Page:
Solid earnings beat sends Adobe’s stock higher


Shares of Adobe Inc. moved higher in extended trading today after the design software firm reported earnings that topped expectations and offered a forecast for the next quarter and full year that matched analyst’s targets.

The company reported fourth-quarter earnings before certain costs such as stock compensation of $3.60 per share, coming in ahead of the $3.50-per-share forecast by Wall Street. Revenue for the period rose 10% from a year earlier, to $4.53 billion, matching Wall Street’s forecast exactly. Net income came to $1.18 billion, down slightly from the $1.23 billion Adobe reported in the year-ago quarter.

For the full year, Adobe posted total revenue of $17.61 billion, up 12% from a year earlier, with earnings before certain costs coming to $13.71 per share. Net income for the year came to $4.76 billion.

Adobe Chairman and Chief Executive Shantanu Narayen (pictured) told analysts in a statement that the company drove record revenue and operating income in fiscal 2022. “Our market opportunity, unparalleled innovation, operational rigor and exceptional talent position us well to drive our next decade of growth,” he added.

Breaking down those numbers, Adobe said its Digital Media business, which includes its subscription-based Creative Cloud design software suite, generated $3.3 billion in revenue, growing 8% from a year ago but falling just short of Wall Street’s target of $3.31 billion. The Digital Experience unit, which includes Adobe’s marketing software, added $1.15 billion in revenue, ahead of the $1.14 billion estimate.

Anil Chakravarthy, president of the digital experience business, told analysts on a conference call that the unit had succeeded in “closing numerous transformational deals that span our portfolio of solutions.”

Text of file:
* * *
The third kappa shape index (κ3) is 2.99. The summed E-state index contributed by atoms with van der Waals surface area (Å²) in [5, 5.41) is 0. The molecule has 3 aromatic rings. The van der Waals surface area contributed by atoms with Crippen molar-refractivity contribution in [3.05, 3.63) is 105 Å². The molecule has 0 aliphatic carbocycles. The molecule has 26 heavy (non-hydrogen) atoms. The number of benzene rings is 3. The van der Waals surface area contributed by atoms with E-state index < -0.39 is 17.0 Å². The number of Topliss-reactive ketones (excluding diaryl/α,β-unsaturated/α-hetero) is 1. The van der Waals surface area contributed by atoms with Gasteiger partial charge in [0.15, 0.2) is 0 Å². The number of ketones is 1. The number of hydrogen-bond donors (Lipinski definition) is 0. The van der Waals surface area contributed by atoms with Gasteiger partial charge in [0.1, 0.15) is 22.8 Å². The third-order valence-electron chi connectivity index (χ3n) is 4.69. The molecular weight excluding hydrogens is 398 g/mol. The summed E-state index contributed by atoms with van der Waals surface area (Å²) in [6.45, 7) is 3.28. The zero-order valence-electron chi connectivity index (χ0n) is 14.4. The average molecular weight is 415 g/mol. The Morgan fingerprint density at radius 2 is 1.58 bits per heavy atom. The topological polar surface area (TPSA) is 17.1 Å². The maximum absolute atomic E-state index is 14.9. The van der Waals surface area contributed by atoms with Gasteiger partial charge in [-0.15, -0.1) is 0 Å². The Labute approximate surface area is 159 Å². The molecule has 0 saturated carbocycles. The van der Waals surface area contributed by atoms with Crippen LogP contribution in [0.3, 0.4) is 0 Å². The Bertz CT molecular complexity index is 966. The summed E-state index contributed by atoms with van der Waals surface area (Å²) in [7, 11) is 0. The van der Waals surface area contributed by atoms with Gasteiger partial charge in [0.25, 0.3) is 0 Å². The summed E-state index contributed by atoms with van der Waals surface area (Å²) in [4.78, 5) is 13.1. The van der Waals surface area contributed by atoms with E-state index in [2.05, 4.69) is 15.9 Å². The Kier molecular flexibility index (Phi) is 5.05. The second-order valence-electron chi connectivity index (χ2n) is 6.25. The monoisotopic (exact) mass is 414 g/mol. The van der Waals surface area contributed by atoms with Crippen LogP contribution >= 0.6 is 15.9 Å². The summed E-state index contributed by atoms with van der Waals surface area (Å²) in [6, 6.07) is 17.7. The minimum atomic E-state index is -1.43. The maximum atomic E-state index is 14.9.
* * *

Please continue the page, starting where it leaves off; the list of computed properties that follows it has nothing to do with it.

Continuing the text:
Constellation Research Inc. analyst Liz Miller said Adobe delivered “solid results”, especially from its Digital Experience business, which saw 14% revenue growth year-over-year. “Brands have been looking to tools like Adobe Experience Manager to accelerate the velocity of content personalization and engagement,” Miller said. “On the Digital Media side of the business, Adobe’s bet on Adobe Express was clearly a sound one, as this drive to bring more streamline and cost-effective tools to smaller and medium-sized enterprises is paying off.”

During the quarter, Adobe announced its plans to buy the privately held design software startup Figma Inc. for about $20 billion, in what would be its largest acquisition to date. Figma, founded in 2012, sells a cloud-based, low-code platform for designing user interfaces for websites and applications. Using its platform, multiple designers can edit a user interface at the same time. Figma also enables users to collect feedback from other stakeholders, such as software developers.

Figma’s platform, a direct competitor to some of Adobe’s own design tools, will be incorporated into the Creative Cloud software unit once the acquisition is completed.

David Wadhwani, president of Adobe’s digital media business, said the regulatory process regarding the acquisition is proceeding as expected. The deal is being reviewed by the U.S. Justice Department and the U.K.’s Competition and Markets Authority, and is likely to close sometime in 2023, he added.

“Next year could well see new markets open for Adobe, should the Figma deal close as anticipated,” Miller said. “It will take Adobe’s current path towards collaboration around the work of creativity and engagement to new levels, with deeper collaboration and brainstorming tools. For a 40-year old company, Adobe is doing very well, keeping that entrepreneurial and innovator focus alive and kicking.”

Looking to the first quarter of its fiscal 2023 year, Adobe said it’s eyeing earnings of between $3.65 and $3.70 per share, with revenue expected to fall between $4.6 billion and $4.64 billion. That’s more or less in line with Wall Street’s forecast of $3.64 per share in earnings and $4.64 billion in revenue.

Adobe’s stock, which had fallen by just over 3% in the regular trading session when many stocks fell sharply, rose more than 4% on the back of the strong results. The stock is still down 42% for the year, though, compared with the S&P 500 Index that has declined by 18% over the same time frame.

Photo: Fortune Live Media/Flickr

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